The Mars Volta Is So Over It

The Mars Volta Is So Over It
For most musicians, the hardest part of disbanding is rarely the break-up itself, but picking up the pieces and moving on. Judging by the optimism and pride with which Cedric Bixler speaks of his new project, the Mars Volta, and the passing references to his former group, At the Drive-In, as "the last band," he's moved on quite nicely. In fact, free from the restraint of expectation placed on ATDI and the new-found freedom to explore genres such as samba, dub, prog rock and free jazz with the Mars Volta, Bixler seems noticeably relieved to be in a new creative setting.

"In our last band, we were listening to and playing music that was similar to this, but we stopped and decided to do this more ‘rock' thing," he affably recalls from the back of his tour bus, laptop perched on his knees and a copy of Point Break strewn beside him. "The last band was a little more suffocating in ways of creativity. There was only so much that our rhythm section could do and that we could do with the screaming and jumping around."

Instead of jumping around, Bixler grabbed ATDI guitarist Omar Rodriguez and jumped ship to form the Mars Volta, bringing keyboardist Ikey Owens and off-stage "sound manipulator" Jeremy Ward — both from another side-project, Defacto — with them. Ward is the cousin of ex-ATDI guitarist and current Sparta frontman Jim Ward; regrettably, he died of a suspected drug overdose at his home in Los Angeles on May 25.

Dolefully, Bixler and Rodriguez have had to deal with death in the past. The suicide of another friend served as the creative impetus for their debut LP, De-Loused in the Comatorium's massive layers of otherworldly guitar effects, ambitious mid-song tempo changes and true-to-life ups and downs. The Mars Volta intended it as a "celebration" of the life, and afterlife, of this anonymous artist. True, they may not be overtly rejoicing, but Bixler eases up on his penchant for shouting and actually sings on the album. His Jon Anderson-esque squeal, which he introduced on the Mars Volta's 2002 teaser EP, Tremulant, offers a frisson of urgency on De-Loused, mitigating the dense production work of Rick Rubin.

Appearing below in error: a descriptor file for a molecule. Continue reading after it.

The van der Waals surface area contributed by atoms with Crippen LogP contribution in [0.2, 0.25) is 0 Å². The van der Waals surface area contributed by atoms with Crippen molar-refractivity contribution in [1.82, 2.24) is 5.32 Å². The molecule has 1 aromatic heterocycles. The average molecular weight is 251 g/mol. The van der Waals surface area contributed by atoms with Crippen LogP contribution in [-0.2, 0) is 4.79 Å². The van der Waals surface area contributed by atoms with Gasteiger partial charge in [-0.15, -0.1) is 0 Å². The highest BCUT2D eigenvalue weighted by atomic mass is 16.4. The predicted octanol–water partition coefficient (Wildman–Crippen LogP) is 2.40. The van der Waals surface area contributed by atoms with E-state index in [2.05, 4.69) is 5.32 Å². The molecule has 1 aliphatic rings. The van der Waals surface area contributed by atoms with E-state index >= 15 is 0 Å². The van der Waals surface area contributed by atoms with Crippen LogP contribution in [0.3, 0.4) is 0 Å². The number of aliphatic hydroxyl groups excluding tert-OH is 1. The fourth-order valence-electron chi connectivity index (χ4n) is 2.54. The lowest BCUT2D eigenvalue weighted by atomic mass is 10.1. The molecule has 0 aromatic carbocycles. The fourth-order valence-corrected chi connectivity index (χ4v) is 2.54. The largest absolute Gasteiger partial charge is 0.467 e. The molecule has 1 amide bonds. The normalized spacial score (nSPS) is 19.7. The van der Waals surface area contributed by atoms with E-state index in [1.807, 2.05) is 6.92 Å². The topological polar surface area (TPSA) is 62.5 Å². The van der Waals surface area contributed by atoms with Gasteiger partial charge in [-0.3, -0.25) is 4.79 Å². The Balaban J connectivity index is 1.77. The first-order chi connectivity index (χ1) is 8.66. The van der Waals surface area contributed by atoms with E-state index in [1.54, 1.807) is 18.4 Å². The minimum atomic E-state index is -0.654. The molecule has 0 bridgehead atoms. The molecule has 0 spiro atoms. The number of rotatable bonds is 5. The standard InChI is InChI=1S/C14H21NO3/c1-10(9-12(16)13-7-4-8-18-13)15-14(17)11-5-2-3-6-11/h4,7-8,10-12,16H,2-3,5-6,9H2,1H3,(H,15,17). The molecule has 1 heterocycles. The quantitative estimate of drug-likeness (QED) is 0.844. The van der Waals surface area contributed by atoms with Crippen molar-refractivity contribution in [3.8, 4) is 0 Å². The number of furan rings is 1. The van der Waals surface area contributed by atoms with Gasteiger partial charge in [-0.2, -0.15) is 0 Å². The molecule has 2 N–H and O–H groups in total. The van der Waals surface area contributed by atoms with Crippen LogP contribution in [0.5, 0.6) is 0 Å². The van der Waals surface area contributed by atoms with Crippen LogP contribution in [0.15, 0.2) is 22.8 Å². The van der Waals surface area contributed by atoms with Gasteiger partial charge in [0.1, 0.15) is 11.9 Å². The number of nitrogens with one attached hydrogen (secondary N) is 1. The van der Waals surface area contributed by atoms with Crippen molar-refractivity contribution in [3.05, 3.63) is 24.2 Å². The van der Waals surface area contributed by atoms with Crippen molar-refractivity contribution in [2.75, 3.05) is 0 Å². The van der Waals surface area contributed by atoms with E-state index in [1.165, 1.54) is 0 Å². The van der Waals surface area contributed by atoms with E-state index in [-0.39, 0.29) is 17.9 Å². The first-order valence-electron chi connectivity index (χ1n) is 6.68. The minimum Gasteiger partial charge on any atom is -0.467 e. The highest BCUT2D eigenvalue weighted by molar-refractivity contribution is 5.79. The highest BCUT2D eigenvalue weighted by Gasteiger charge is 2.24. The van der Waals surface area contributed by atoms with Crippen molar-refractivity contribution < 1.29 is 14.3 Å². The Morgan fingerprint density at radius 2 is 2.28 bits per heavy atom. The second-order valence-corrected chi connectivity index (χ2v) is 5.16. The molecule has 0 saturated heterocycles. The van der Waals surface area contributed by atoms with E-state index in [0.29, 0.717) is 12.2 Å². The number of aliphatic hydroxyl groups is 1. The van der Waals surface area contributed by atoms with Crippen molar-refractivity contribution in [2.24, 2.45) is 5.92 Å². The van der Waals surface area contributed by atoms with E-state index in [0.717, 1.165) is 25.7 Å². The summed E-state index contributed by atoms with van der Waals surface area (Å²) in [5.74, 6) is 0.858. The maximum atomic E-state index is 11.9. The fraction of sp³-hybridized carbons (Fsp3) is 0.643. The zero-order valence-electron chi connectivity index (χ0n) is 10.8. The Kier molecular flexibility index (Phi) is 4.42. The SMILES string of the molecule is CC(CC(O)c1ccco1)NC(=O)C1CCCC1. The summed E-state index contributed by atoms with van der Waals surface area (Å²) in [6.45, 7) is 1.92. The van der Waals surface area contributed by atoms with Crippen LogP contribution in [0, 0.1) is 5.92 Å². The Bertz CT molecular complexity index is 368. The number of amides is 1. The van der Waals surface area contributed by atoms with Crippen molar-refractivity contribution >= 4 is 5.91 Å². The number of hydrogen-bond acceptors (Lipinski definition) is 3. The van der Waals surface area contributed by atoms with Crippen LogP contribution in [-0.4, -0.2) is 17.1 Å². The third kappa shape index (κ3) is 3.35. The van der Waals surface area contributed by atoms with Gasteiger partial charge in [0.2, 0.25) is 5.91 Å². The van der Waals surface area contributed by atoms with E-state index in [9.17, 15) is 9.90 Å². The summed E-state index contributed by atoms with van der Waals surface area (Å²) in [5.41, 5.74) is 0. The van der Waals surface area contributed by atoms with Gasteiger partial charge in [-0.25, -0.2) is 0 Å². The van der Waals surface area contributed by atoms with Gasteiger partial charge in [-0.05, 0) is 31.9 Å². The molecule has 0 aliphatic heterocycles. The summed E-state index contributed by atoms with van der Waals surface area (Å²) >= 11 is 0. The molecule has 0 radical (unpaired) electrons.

The partnership with Rubin, Bixler says, was spawned over vegan nosh and a mutual appreciation for Will Oldham — counterintuitive interests for the hulking producer who's cut albums for everyone from Johnny Cash to Run DMC.

"[Rubin]'s a gentle person, he almost glides into a room and speaks so elegant and gently," Bixler recalls. "I never got that impression. I'd seen all of these documentaries and the person he is now is very gentle — totally health crazy and he's more spiritual than he's ever come across in anything I've ever seen before. I really dug that right away."

The De-Loused sessions weren't all peaches and prayer circles, though. In the midst of recording, the band was forced to "let go" of bassist Eva Gardner and ask the Red Hot Chili Peppers' Flea to fill in on all of the tracks — over just three days.

"We knew that Flea is very confident in what he does and that he has many different styles," Bixler explains. "I think some people thought that he was just going to funk-slap through the whole thing, but I know him better than that."

Although the rhythm section setback wasn't career threatening, Bixler claims that his ATDI experience gave him a firmer grasp of when a band's reached the end of their musical rope. "When everyone's on stage lifeless, just staring at their shoes, you know it's dead. It had been six years with the last band and maybe it'll be ten years with the next one, I don't know. Maybe we'll get into the rut where money is important to us. Hopefully we'll have the courage to get out before it gets too lame."